“Leave It to Beaver” star Tony Dow was a teen heart throb before he could even drive. Being under that level of pressure at such a young age certainly takes a toll on someone. Dow was thrown into the public eye due to his role as older brother Wally on the 1950s sitcom. According to the actor, the attention he got during his formative years while he starred changed his entire life. However, the impact the role had in his life was not necessarily always a good one.
In a recent interview with CBS News, the star shared how his time as a child actor led to depression. Decades later, Dow still lives with the legacy he created as a young boy. When asked if he thought his role as Wally was going to define him, Dow responds, “No I didn’t, but it did.”
He continues, “I was gonna have to live with it for the rest of my life. I thought, ‘This isn’t fair. I’d like to do some other stuff, I’d like to do some interesting stuff.’ It’s sad to be famous at 12 years old, and then you grow up and become a real person, and nothing is happening for you.”
It’s nearly unimaginable to think about how it changes someone as a person growing up in the spotlight. Pre-teen and teenage years are already such a wild and confusing time, and Dow had millions of eyes on him during that time. “Anger, if it’s untreated, anger turns to depression,” the actor explained. “But depression isn’t something you can say, ‘Cheer up’ about. It’s a very powerful thing. It’s had a lot of effect on my life.”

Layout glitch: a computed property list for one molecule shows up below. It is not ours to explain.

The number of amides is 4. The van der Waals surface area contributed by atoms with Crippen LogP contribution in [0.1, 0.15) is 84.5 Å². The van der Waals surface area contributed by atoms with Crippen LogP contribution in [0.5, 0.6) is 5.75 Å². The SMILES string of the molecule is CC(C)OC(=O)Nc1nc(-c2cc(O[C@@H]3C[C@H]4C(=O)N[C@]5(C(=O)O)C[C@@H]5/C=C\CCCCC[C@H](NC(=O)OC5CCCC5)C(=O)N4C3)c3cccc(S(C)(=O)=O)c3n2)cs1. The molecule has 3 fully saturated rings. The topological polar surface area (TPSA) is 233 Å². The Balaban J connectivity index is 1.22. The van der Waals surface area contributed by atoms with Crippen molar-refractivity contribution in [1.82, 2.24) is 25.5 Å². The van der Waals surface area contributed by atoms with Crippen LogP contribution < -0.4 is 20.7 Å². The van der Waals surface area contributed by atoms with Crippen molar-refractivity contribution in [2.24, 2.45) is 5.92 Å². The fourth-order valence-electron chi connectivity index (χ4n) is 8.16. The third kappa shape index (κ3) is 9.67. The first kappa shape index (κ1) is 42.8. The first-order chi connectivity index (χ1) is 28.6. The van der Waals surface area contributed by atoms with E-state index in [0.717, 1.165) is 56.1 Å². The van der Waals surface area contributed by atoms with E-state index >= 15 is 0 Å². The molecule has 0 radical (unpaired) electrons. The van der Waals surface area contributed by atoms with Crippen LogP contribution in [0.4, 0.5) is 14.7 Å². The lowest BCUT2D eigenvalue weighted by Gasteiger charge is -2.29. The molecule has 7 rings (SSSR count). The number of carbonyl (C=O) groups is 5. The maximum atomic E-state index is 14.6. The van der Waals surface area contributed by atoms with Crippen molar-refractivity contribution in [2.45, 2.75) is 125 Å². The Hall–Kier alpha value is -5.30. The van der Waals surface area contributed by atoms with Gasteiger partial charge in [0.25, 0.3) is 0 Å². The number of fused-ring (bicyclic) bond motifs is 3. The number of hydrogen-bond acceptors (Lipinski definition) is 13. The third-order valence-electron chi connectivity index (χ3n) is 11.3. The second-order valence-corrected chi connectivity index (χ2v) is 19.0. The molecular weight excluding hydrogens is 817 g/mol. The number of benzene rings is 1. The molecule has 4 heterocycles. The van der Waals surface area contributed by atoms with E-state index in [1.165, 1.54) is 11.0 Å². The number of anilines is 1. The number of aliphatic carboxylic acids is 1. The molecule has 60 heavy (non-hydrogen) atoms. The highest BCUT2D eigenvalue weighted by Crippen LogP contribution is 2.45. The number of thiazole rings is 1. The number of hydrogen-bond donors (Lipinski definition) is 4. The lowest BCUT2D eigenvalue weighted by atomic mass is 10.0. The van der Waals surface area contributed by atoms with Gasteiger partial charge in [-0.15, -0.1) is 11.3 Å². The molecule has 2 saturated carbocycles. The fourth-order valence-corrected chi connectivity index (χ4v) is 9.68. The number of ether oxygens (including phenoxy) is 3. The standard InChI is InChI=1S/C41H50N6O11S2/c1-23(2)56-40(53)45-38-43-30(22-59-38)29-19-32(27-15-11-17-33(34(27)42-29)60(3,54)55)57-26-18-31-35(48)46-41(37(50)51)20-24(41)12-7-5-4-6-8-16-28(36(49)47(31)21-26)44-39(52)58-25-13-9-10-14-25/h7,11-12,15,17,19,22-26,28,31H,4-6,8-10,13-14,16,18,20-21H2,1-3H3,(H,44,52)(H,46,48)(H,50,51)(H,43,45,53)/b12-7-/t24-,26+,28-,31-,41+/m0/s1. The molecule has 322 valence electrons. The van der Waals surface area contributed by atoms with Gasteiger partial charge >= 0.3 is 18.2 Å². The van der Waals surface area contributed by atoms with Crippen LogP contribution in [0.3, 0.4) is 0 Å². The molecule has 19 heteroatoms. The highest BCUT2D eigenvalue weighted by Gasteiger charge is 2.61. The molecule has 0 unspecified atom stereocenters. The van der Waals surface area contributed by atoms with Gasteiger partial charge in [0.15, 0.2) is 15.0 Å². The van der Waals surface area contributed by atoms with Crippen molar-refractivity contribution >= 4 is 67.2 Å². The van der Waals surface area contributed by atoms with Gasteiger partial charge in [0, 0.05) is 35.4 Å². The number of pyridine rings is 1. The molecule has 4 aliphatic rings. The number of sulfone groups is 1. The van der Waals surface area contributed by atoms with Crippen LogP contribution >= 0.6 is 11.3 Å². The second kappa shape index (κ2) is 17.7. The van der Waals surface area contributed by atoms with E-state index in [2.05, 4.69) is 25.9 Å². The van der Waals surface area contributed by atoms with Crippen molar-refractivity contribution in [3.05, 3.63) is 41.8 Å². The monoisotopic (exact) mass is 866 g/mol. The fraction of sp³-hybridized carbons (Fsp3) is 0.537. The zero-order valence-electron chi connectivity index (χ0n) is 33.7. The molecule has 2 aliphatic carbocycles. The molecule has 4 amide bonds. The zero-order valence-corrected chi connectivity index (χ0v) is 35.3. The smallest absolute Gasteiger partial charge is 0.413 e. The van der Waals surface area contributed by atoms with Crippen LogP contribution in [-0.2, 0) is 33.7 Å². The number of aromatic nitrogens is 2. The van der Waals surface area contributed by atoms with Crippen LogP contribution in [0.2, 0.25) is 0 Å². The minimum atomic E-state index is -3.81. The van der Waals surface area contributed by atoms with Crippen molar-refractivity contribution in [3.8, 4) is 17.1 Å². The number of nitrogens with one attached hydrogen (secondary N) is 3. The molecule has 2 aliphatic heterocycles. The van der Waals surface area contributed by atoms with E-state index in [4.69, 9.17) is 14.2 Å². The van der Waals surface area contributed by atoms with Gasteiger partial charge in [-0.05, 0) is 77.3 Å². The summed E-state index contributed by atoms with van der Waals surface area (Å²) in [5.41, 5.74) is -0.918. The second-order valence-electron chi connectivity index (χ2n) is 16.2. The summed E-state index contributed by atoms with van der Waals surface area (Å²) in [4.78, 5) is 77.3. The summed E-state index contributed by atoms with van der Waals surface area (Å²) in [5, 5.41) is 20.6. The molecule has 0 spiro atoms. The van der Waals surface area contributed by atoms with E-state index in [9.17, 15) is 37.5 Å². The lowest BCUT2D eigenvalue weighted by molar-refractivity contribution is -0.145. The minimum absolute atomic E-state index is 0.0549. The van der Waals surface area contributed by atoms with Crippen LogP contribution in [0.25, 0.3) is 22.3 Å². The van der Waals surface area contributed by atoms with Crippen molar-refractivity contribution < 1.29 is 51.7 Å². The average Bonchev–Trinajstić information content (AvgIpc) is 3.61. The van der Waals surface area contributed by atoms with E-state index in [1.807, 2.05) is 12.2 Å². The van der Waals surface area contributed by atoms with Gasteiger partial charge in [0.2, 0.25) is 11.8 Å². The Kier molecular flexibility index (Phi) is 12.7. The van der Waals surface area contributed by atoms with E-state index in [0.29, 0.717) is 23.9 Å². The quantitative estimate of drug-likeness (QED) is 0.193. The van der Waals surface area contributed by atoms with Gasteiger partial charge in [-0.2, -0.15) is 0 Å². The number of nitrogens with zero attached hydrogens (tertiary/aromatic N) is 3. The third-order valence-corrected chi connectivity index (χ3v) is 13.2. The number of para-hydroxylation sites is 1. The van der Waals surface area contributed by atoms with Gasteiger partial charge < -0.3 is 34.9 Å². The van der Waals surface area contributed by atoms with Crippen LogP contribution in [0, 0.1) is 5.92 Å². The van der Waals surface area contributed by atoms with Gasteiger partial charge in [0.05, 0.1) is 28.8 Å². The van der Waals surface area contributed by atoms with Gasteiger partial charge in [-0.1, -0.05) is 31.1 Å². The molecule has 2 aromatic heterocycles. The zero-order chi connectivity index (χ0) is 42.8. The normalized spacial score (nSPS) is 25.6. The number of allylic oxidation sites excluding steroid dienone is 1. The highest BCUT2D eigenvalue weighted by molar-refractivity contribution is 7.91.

‘Leave It to Beaver’ Star Spoke Up About Mental Health In the 90s
This isn’t the first time Tony Dow has opened up about his mental health struggle. The actor spoke up about his difficulties with depression in the 1990s, and has been pretty vocal about it since. In a1993 interview, the “Leave It to Beaver” star explained why the battle with depression as a star comes with special obstacles. “I think the more interesting point might be that so many child stars who would be prone to suffering from depression don’t find any help because they’re treated a little differently,” Dow said.
The actor continued, “People figure they’re on top of the world, so how can they be depressed? Plus the fact that these people are out in public. If you have anonymity, you can sit in the corner and pout and nobody cares. But if you’re a celebrity, pouting is frowned upon. You tend to mask things more, and maybe that feeds the lack of desire to actually find help or recognize you need help.”
Tony Dow says that these days, his depression his manageable. Dow’s wife, Lauren Shulkind told CBS news how proud she was of her husband for handling his depression. “Well, I’m very proud of him for talking about it, for dealing with it, for sharing it with others,” Shulkind said with a smile.